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Indiana reports a single-day record 143 new COVID-19 deaths

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Posted at 12:02 PM, Dec 22, 2020
and last updated 2020-12-23 11:59:57-05

INDIANAPOLIS — The Indiana State Department of health reported a single-day record 143 new COVID-19 deaths on Tuesday. An additional 3,758 people tested positive for the virus.

The total is one more than the 142 deaths reported on Dec. 1. The majority of newly reported deaths occurred in recent days with 107 people dying between Friday-Monday. Deaths are reported based on when the state receives data and occurred over multiple days.

A total of 3,064 people are in the hospital with COVID-19, an increase of 97 since Monday.

There have been 471,876 positive cases and 7,244 deaths in Indiana since the pandemic began. An additional 337 probable COVID-19 deaths have also been reported.

Over the previous five days, the state reported 3,978 new cases on Monday, 6,558 on Sunday, 4,839 on Saturday, 6,088 on Friday and 6,458 on Thursday.

Marion County continues to lead the state with 65,065 cases and 1,055 deaths reported. Other counties that have seen the largest number of deaths from COVID-19 include Lake County with 562, Allen County with 453, St. Joseph County with 316, Elkhart County with 298, Hamilton County with 246, Johnson County with 214 and Hendricks County with 197.

There have been more than 5.33 million COVID-19 tests administered to more than 2.54 million individuals with an 18.5% cumulative positivity rate among unique individuals. Indiana's seven-day positivity rate among unique individuals through Dec. 15 is 24.2%. Among all tests, the cumulative positivity rate is 8%, while the seven-day positivity rate is 12.2%.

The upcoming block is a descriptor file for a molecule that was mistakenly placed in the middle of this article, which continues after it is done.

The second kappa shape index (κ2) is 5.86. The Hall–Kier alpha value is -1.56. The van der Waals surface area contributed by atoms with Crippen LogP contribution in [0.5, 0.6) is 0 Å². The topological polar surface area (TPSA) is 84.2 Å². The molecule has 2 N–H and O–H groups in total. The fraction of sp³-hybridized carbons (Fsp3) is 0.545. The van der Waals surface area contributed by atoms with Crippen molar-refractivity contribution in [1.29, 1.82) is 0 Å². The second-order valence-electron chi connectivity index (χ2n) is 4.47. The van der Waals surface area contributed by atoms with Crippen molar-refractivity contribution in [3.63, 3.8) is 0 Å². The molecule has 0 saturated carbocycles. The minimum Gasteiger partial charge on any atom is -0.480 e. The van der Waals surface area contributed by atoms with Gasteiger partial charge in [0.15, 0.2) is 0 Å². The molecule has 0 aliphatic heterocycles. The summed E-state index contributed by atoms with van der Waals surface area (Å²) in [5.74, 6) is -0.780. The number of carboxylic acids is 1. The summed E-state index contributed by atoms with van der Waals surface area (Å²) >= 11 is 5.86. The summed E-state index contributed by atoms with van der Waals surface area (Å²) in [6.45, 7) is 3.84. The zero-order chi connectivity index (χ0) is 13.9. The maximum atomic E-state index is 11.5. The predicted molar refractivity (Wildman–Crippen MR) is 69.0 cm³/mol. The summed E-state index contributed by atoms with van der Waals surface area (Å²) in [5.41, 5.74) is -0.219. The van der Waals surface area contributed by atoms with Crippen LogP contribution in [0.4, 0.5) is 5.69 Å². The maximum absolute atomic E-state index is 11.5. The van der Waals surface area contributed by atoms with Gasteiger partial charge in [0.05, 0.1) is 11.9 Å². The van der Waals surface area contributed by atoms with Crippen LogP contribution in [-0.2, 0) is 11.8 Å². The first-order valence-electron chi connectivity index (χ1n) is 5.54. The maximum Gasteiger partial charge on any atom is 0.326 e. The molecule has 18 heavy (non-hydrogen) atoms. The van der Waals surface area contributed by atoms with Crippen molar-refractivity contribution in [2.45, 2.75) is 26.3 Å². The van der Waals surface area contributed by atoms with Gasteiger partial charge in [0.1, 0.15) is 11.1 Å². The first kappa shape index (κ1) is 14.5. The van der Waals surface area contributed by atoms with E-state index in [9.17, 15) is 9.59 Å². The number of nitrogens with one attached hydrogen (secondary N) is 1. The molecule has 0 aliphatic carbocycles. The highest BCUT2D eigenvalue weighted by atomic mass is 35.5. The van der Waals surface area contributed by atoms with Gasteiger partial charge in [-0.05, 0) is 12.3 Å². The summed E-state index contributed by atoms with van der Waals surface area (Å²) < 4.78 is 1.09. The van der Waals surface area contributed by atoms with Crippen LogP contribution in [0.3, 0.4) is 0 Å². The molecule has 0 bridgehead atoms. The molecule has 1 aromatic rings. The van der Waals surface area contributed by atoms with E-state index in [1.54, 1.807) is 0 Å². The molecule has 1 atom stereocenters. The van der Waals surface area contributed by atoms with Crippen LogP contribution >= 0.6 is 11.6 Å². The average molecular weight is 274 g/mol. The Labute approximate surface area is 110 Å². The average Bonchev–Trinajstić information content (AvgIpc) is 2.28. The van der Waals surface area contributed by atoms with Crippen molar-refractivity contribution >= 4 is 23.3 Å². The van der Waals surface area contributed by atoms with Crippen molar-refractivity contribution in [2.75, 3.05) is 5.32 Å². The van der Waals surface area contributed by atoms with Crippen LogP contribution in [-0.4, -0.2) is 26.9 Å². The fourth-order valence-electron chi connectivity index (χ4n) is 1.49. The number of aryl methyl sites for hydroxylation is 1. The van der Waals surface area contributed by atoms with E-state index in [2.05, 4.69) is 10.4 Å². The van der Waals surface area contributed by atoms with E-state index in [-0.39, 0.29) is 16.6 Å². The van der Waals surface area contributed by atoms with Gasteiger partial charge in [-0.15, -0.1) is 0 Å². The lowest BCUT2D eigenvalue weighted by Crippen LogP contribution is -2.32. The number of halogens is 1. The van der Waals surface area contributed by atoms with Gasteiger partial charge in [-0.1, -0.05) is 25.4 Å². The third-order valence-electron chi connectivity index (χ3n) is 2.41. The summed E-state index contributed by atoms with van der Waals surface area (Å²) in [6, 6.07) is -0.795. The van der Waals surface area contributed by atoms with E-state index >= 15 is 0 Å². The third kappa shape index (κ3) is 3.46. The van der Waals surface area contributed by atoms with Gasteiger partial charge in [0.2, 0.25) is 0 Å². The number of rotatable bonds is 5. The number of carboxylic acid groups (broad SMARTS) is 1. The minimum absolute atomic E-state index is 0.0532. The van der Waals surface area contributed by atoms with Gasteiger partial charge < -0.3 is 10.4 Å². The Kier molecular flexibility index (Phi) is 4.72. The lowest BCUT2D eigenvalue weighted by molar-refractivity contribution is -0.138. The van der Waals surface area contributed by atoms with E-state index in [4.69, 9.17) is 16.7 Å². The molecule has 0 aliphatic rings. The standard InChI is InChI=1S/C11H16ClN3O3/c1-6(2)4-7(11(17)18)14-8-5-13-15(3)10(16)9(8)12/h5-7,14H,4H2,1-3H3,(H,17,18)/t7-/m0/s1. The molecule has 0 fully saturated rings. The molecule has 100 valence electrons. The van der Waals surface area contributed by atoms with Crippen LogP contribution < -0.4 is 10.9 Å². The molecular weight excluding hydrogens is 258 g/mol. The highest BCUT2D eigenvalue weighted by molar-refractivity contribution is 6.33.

The state health department said 23.1% of ICU beds and 70% of ventilators are available.


FULL CORONAVIRUS COVERAGE FROM WRTV


Human coronaviruses most commonly spread from an infected person to others through: Respiratory droplets released into the air by coughing and sneezing; close personal contact, such as touching or shaking hands; touching an object or surface with the virus on it, then touching your mouth, nose, or eyes before washing your hands; rarely, fecal contamination.

The best way to protect yourself from any respiratory illness, including the flu, is to: Wash your hands often with soap and water for at least 20 seconds. If soap & water are not available, use alcohol-based hand sanitizer. Avoid touching your eyes, nose, and mouth with unwashed hands. Avoid close contact (within six feet) with people who are sick. Stay home when you are sick. Cover your cough or sneeze with a tissue, then throw the tissue in the trash. Clean and disinfect frequently touched objects and surfaces.

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